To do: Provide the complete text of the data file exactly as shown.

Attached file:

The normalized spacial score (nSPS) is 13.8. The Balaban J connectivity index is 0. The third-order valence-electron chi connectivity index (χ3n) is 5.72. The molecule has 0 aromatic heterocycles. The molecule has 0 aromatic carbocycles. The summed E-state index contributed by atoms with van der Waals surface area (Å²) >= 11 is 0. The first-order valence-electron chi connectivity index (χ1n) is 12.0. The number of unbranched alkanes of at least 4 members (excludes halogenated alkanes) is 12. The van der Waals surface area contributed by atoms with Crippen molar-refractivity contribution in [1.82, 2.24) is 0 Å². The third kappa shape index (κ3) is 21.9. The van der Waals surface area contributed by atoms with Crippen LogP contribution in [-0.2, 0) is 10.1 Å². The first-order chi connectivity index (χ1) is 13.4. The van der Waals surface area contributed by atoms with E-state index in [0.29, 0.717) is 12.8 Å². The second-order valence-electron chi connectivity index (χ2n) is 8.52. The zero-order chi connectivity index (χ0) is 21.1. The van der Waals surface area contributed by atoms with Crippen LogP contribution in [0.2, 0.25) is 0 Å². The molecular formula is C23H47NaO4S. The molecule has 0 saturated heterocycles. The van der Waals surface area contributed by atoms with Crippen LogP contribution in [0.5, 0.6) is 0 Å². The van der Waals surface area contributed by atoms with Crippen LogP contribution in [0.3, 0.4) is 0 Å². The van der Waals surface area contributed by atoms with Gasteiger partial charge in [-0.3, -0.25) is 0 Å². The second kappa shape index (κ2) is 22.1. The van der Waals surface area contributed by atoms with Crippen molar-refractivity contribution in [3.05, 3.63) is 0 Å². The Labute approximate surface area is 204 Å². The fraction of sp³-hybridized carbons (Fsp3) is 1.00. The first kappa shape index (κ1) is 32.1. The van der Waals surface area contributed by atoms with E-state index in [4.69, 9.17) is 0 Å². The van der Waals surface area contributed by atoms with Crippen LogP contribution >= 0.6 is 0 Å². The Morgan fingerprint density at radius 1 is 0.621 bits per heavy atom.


The normalized spacial score (nSPS) is 13.8. The Balaban J connectivity index is 0. The third-order valence-electron chi connectivity index (χ3n) is 5.72. The molecule has 0 aromatic heterocycles. The molecule has 0 aromatic carbocycles. The summed E-state index contributed by atoms with van der Waals surface area (Å²) >= 11 is 0. The first-order valence-electron chi connectivity index (χ1n) is 12.0. The number of unbranched alkanes of at least 4 members (excludes halogenated alkanes) is 12. The van der Waals surface area contributed by atoms with Crippen molar-refractivity contribution in [1.82, 2.24) is 0 Å². The third kappa shape index (κ3) is 21.9. The van der Waals surface area contributed by atoms with Crippen LogP contribution in [-0.2, 0) is 10.1 Å². The first-order chi connectivity index (χ1) is 13.4. The van der Waals surface area contributed by atoms with E-state index in [0.29, 0.717) is 12.8 Å². The second-order valence-electron chi connectivity index (χ2n) is 8.52. The zero-order chi connectivity index (χ0) is 21.1. The van der Waals surface area contributed by atoms with Crippen LogP contribution in [0.2, 0.25) is 0 Å². The molecular formula is C23H47NaO4S. The molecule has 0 saturated heterocycles. The van der Waals surface area contributed by atoms with Crippen LogP contribution in [0.5, 0.6) is 0 Å². The van der Waals surface area contributed by atoms with Crippen LogP contribution in [0.3, 0.4) is 0 Å². The van der Waals surface area contributed by atoms with Gasteiger partial charge in [-0.3, -0.25) is 0 Å². The second kappa shape index (κ2) is 22.1. The van der Waals surface area contributed by atoms with Crippen molar-refractivity contribution in [3.05, 3.63) is 0 Å². The Labute approximate surface area is 204 Å². The fraction of sp³-hybridized carbons (Fsp3) is 1.00. The first kappa shape index (κ1) is 32.1. The van der Waals surface area contributed by atoms with E-state index in [4.69, 9.17) is 0 Å². The van der Waals surface area contributed by atoms with Crippen LogP contribution >= 0.6 is 0 Å². The Morgan fingerprint density at radius 1 is 0.621 bits per heavy atom.